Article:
Traditions: helping to make the world a smaller place!

Myron Deputat, musican and impresario, shares his views about sharing traditions. Through his own experience in being a part of the resurgence of the Dyngus Day celebrations on Buffalo, NY’s east side, Myron has seen how sharing this tradition has helped the community come together to help revive the neighborhood. He believes that by sharing our traditions with others we become more accepting, thereby helping to make the world a smaller, less violent place.

About the speaker

Myron Deputat grew up in Clarence NY, and has been playing music since the age of 5. Over the years he has performed in a number of ensembles, both classical and contemporary. In 1998 he formed a local rock band called “Those Idiots”. In 2001 his group was asked to play at the Adam Mickiewicz Library on the east side of Buffalo for their traditional Dyngus Day celebration. At that performance, the group adopted playing contemporary songs in the style of polka music. The band became an instant hit with audiences both young and old, and has been instrumental in helping to revive Dyngus Day celebrations in Buffalo. Myron continues to develop his skills as a musician, songwriter, producer, and engineer thereby expanding his outlets for creative endeavors.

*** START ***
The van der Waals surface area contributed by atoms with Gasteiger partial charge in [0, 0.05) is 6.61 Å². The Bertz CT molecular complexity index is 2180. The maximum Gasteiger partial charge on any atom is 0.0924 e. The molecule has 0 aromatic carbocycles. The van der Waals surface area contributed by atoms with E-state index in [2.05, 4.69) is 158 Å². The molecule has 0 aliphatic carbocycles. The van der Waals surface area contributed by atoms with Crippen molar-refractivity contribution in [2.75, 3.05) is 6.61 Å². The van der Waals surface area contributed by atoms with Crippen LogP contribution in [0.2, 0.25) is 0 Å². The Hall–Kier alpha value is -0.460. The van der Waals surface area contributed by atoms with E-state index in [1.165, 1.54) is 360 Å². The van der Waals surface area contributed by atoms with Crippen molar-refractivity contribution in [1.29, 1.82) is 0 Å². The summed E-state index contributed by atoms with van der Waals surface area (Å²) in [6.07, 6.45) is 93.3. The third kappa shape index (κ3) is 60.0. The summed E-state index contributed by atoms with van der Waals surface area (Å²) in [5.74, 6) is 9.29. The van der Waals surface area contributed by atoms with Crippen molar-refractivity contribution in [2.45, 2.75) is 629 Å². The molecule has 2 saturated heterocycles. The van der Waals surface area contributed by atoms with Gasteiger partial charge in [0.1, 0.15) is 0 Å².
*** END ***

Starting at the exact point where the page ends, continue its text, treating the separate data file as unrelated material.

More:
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What we really need to do is share our traditions, because by sharing our traditions we could prevent these unshakeable extreme views of people, because we get to know each other. We all get a greater sense of understanding of who we are and who our neighbours are and instead of living in fear we're able to accept them and even adopt some of their traditions as our own. — Myron Deputat

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